January 28 meeting participants brought up many of the same needs expressed in the January 21 meeting with Western Queens Community Land Trust — some attended both. Fresh food, indoor space for gatherings and recreation, space for small business incubation and support all came up at the January 28 meeting, as did a community land trust.
“If there is a movement of people that says we want all public space to be owned by the community in a community land trust, and this is how we’re going to do it, and this is the money that we have to do it and this is the money we still need to do it, all of that is good, and it can work where it can work,” Bishop Taylor told Next City. “I certainly wouldn’t be against that.”
But nothing was said at any point in during the January 28 meeting about the pre-Amazon plans for Anable Basin. Prior to the announcement that Amazon had picked the site, Plaxall had been preparing an application to the city to rezone the 15 acres it owns at the site, clearing the path for nearly 5,000 new units of housing, in high-rises reaching nearly 700 feet — much like the others that now line the Long Island City waterfront to the south of Anable Basin. TF Cornerstone developed and owns some of those existing high rises.
YourLIC tells Next City they’ve wiped the slate clean and the four organizations have come together to work on a single plan for the entire 28-acre waterfront area.
Long Island City, over the past two decades, has added nearly 10,000 units of market-rate housing, a construction boom that started under the Bloomberg administration. Those new market-rate buildings required many lots to be rezoned from manufacturing to residential, and in exchange for those rezonings the city negotiated to have developers fund the creation of miles of new waterfront park space from Queens to Brooklyn.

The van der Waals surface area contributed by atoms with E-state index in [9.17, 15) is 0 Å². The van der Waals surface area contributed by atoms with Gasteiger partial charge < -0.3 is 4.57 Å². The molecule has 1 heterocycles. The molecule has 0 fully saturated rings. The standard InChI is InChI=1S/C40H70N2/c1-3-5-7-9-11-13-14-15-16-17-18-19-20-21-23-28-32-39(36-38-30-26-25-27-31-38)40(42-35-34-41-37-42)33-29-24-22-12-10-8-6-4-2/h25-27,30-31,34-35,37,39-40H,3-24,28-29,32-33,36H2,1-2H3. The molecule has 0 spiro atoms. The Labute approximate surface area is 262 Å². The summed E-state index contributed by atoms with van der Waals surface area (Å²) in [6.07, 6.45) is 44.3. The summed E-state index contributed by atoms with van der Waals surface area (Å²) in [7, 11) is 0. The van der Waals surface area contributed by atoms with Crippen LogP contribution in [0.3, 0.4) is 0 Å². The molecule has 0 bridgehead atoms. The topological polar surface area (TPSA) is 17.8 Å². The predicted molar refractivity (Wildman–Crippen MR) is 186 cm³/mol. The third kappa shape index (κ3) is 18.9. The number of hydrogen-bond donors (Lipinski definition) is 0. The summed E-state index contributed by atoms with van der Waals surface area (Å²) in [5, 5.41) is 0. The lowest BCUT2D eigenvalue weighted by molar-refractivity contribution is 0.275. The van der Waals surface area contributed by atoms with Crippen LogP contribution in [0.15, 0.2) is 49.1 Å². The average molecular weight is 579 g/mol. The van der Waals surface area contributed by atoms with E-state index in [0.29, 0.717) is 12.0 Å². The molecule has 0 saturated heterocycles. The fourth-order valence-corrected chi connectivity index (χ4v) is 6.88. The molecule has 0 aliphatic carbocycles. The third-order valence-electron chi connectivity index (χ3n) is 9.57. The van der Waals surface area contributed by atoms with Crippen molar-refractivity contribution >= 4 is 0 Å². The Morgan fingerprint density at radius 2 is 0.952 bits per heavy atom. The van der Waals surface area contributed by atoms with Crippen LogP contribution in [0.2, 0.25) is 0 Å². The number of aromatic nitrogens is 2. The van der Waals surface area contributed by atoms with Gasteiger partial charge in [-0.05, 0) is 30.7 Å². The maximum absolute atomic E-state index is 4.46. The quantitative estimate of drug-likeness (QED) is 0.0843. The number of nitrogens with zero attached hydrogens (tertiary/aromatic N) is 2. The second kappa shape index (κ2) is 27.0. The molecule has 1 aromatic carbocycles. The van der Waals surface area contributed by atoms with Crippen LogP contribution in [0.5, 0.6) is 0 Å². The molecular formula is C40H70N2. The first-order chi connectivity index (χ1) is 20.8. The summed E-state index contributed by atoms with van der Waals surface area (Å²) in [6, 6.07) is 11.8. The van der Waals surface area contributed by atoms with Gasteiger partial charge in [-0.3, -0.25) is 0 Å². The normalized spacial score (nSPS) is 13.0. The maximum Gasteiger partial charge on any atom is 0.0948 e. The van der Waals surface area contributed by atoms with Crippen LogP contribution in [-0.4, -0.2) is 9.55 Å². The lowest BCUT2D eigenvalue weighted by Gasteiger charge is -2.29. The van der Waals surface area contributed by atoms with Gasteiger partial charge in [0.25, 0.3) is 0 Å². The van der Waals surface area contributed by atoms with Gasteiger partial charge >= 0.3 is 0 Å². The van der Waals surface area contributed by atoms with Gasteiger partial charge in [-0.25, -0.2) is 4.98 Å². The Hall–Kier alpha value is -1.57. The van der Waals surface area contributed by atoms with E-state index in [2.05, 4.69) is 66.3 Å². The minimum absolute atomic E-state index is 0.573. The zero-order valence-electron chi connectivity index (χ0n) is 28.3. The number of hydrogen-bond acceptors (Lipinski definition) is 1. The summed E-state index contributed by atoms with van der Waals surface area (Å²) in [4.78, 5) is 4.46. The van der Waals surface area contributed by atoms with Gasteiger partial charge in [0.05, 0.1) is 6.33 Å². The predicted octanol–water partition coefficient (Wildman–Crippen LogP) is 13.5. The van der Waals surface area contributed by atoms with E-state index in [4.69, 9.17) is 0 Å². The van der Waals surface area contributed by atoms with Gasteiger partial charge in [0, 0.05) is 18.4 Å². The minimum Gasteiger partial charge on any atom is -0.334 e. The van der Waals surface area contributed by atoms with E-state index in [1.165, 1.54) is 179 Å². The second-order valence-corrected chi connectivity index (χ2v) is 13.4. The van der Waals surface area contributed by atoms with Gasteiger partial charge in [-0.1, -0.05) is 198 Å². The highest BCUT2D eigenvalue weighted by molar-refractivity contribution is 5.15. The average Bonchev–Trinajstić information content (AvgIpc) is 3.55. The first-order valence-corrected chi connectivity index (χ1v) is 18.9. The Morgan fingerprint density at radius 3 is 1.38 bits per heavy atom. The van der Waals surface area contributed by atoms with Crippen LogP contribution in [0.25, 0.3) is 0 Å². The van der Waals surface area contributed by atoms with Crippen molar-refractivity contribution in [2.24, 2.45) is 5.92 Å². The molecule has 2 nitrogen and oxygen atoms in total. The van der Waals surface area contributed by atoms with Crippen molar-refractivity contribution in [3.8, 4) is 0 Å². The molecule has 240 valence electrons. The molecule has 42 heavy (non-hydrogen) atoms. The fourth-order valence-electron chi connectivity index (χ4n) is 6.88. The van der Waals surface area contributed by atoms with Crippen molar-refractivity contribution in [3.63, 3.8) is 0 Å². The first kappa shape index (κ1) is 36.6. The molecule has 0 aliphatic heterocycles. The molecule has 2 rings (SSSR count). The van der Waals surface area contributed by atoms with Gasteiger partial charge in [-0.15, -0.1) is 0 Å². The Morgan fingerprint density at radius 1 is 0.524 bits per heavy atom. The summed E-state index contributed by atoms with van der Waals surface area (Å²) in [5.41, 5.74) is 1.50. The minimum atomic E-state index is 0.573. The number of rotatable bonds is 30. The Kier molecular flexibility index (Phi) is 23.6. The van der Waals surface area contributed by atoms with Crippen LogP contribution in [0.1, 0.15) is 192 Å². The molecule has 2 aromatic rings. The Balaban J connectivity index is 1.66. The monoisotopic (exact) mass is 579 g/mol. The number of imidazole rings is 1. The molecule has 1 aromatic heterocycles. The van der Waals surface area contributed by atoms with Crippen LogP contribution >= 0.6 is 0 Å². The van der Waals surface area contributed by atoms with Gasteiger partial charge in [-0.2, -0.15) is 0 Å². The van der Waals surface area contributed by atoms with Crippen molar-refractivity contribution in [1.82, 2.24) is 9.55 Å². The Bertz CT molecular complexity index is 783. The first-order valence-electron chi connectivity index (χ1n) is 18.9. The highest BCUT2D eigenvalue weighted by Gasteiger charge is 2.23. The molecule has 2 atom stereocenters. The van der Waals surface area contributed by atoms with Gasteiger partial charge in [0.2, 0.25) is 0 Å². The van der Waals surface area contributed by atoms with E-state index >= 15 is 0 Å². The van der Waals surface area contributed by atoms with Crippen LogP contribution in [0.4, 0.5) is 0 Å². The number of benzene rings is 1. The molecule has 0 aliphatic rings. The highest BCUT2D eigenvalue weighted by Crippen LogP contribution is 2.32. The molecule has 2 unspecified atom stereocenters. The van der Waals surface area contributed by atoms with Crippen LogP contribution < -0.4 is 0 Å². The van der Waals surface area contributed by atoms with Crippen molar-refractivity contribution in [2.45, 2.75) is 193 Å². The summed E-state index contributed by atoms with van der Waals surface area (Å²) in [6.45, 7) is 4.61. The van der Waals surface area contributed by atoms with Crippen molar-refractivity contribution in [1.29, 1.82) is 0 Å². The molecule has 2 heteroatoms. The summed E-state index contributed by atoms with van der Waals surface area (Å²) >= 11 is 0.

Bishop Taylor points out that even with the park space, those were raw deals for the public housing communities in the area because they changed the character of the neighborhood, bringing in huge volumes of new, wealthier residents without sufficient planning to improve transportation infrastructure, build more schools or provide any new housing affordable enough for public housing residents to move into if they so desired. He hopes that a new plan can at least result in some below-market housing and a range of community benefits tailored to the needs of the public housing residents nearby.
But Bishop Taylor holds out hope that by working with YourLIC, the community can get more than what it’s gotten before. “If there is not a project that evolves, there are no community enhancements,” Bishop Taylor says.
While the Western Queens Community Land Trust is eyeing other sites around Queens that might involve permanent low-income housing, their discussion made it very clear they desire Anable Basin to maintain its historic industrial and commercial character.
The Western Queens Community Land Trust organizers hope to have their first meeting in the next few weeks with NYC Economic Development Corporation, the city’s quasi-public economic development arm, which would conduct the anticipated request-for-proposals process to redevelop the Department of Education building.
“Nobody’s given us anything, we just believe in this, hoping if we create enough momentum, it will become a thing,” Salazar said.
EDITOR’S NOTE: We’ve corrected the number of acres in Plaxall’s now-shelved rezoning application.
This article is part of The Bottom Line, a series exploring scalable solutions for problems related to affordability, inclusive economic growth and access to capital. Click here to subscribe to our Bottom Line newsletter. The Bottom Line is made possible with support from Citi Community Development.
Oscar is Next City's senior economics correspondent. He previously served as Next City’s editor from 2018-2019, and was a Next City Equitable Cities Fellow from 2015-2016. Since 2011, Oscar has covered community development finance, community banking, impact investing, economic development, housing and more for media outlets such as Shelterforce, B Magazine, Impact Alpha, and Fast Company.